Hope all is well with everyone in the OTDHipHop universe. We’re back with a brand new song review on this #TrackTuesday, featuring “She Feel Like” by Jvson Jones (ft. Bruce).
First off, Jvson Jones has been dropping WAVY tracks for a minute! You can scroll through the blog posts on here and you’ll find some older reviews of his songs. Honestly, he’s one of the most underrated artists/producers I know...and a solid dude! Anyways, “She Feel Like” is his latest song. It’s definitely a vibe for the ladies but something the fellahs can vibe to too. Production has a trap tempo & psychedelic sounds, either way it’s on point! As far as artistry, Jvson is really finding his voice and it shows heavily on this track; moving smoothly between “vibey” raps and trap/R&B-styled vocals on the hook. Even through the auto-tune, his voice is very unique and flows well with the feature by Bruce, which is equally 100%!
Jvson’s poetic finesse on “She Feel Like” is what I especially like. The hook is light & mad catchy, mixed with the trap and 420 aura. He seems to be telling a story about a love interest, of which the story is relatable and poetic.. My favorite lyrics are “Climb into her mind like a ladder on her eye. She just wanna slide, can’t hide behind a disguise…” Overall the song makes me feel hella good and positive; the type of track that can be played with headphones on a walk or at a kickback with friends.
Happy Aloha Friday OTDHipHop fam! I have the pleasure to introduce y’all to my friend and fellow emcee/artist - Cedric Clinton! A couple weeks ago Cedric asked me to be on his Freestyle Friiiday livestream. Long story short, it was dope checking out his business’ warehouse and sharing each other’s stories in music and business. He is a former surf champion and owner of local screen printing company, Squeeze Play Hawaii. This young man is truly a gem!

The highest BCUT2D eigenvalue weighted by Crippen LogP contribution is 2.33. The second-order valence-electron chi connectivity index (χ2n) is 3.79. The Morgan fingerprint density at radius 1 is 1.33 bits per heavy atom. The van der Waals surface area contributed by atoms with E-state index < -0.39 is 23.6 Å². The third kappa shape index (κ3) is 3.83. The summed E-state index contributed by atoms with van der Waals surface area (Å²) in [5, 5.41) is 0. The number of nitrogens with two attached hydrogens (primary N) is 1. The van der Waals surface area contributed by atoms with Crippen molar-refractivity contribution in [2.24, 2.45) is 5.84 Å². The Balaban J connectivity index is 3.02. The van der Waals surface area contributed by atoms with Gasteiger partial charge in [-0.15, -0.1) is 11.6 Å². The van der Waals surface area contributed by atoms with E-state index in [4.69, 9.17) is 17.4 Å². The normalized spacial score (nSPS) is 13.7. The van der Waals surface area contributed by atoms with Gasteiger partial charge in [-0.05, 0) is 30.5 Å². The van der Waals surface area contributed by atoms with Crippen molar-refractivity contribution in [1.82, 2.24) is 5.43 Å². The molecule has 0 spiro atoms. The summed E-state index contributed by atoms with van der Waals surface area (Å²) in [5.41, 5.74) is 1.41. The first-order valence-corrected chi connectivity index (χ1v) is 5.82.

See more from our interview below:
OTDHipHop: How’d you get your name?
Cedric: There's a deeper reason for using Clinton which relates to my crew/brand/movement Chi Funk. Chi Funk was inspired by G Funk (which relates to how I was introduced to hip hop) & G Funk evolved from P Funk (Parliament Funkadelic) who's leader is George Clinton.
Chi Funk = Cedric Clinton / P Funk = George Clinton. It just aligned.
OTDHipHop: How’d you get into making music, specifically Hip Hop/Rap?
Cedric: I was introduced to Hip Hop by the song "Forgot About Dre" by Dr. Dre & Eminem. Funny story, my best friend at the time James Ubias & I decided to enter the school talent show with that song. A few years ago I wrote a song about that story called "Westside Story" which is featured on my 1st 3-track EP Westside Stories. After school one day, I went to James' apartment with a blank cassette tape in an effort to catch the song on the radio & record it onto the cassette tape, so that we could practice with it for our school audition. We even called the radio station to request it from the DJ. The song finally came on, we recorded it, then downloaded & printed the lyrics. I remember us both debating over who got to be Eminem because we both wanted to be him super bad. I ended up losing that battle in a Jan Ken Po (Rock-Paper-Scissors) match. So, we memorized the lyrics & the audition day finally came. We got up in front of our class & performed. Mind you, this was in the 5th grade & the lyrics spoke about smoking weed, drinking alcohol, burning down houses & all kinds of profanity LOL. Surprisingly, we didn't end up making the cut for the talent show, however that didn't stop us. James & I ended up going to different middle & high schools, so we kind of lost touch, however we reconnected years later to discover we were both still rapping!